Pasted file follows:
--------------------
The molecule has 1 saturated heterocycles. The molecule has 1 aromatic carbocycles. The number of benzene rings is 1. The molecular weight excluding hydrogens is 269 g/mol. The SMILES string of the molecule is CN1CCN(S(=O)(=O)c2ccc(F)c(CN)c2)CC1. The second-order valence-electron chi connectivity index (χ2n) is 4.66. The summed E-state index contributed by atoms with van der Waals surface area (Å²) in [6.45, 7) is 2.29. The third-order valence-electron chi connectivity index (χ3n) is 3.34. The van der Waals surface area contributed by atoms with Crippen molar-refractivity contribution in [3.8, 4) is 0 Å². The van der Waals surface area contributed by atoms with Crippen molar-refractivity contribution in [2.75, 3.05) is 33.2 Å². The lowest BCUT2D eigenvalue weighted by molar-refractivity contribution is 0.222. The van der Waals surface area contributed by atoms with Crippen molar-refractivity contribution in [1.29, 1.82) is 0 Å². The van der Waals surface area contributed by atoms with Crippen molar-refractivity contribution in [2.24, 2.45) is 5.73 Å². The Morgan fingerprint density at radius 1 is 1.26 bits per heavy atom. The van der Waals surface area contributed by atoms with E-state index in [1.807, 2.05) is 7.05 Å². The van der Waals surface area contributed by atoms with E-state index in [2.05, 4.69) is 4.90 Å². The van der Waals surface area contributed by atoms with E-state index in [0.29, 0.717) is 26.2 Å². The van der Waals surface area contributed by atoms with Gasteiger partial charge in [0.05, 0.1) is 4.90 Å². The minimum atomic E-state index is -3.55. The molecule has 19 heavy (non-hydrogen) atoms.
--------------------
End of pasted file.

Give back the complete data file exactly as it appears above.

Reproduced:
The molecule has 1 saturated heterocycles. The molecule has 1 aromatic carbocycles. The number of benzene rings is 1. The molecular weight excluding hydrogens is 269 g/mol. The SMILES string of the molecule is CN1CCN(S(=O)(=O)c2ccc(F)c(CN)c2)CC1. The second-order valence-electron chi connectivity index (χ2n) is 4.66. The summed E-state index contributed by atoms with van der Waals surface area (Å²) in [6.45, 7) is 2.29. The third-order valence-electron chi connectivity index (χ3n) is 3.34. The van der Waals surface area contributed by atoms with Crippen molar-refractivity contribution in [3.8, 4) is 0 Å². The van der Waals surface area contributed by atoms with Crippen molar-refractivity contribution in [2.75, 3.05) is 33.2 Å². The lowest BCUT2D eigenvalue weighted by molar-refractivity contribution is 0.222. The van der Waals surface area contributed by atoms with Crippen molar-refractivity contribution in [1.29, 1.82) is 0 Å². The van der Waals surface area contributed by atoms with Crippen molar-refractivity contribution in [2.24, 2.45) is 5.73 Å². The Morgan fingerprint density at radius 1 is 1.26 bits per heavy atom. The van der Waals surface area contributed by atoms with E-state index in [1.807, 2.05) is 7.05 Å². The van der Waals surface area contributed by atoms with E-state index in [2.05, 4.69) is 4.90 Å². The van der Waals surface area contributed by atoms with E-state index in [0.29, 0.717) is 26.2 Å². The van der Waals surface area contributed by atoms with Gasteiger partial charge in [0.05, 0.1) is 4.90 Å². The minimum atomic E-state index is -3.55. The molecule has 19 heavy (non-hydrogen) atoms.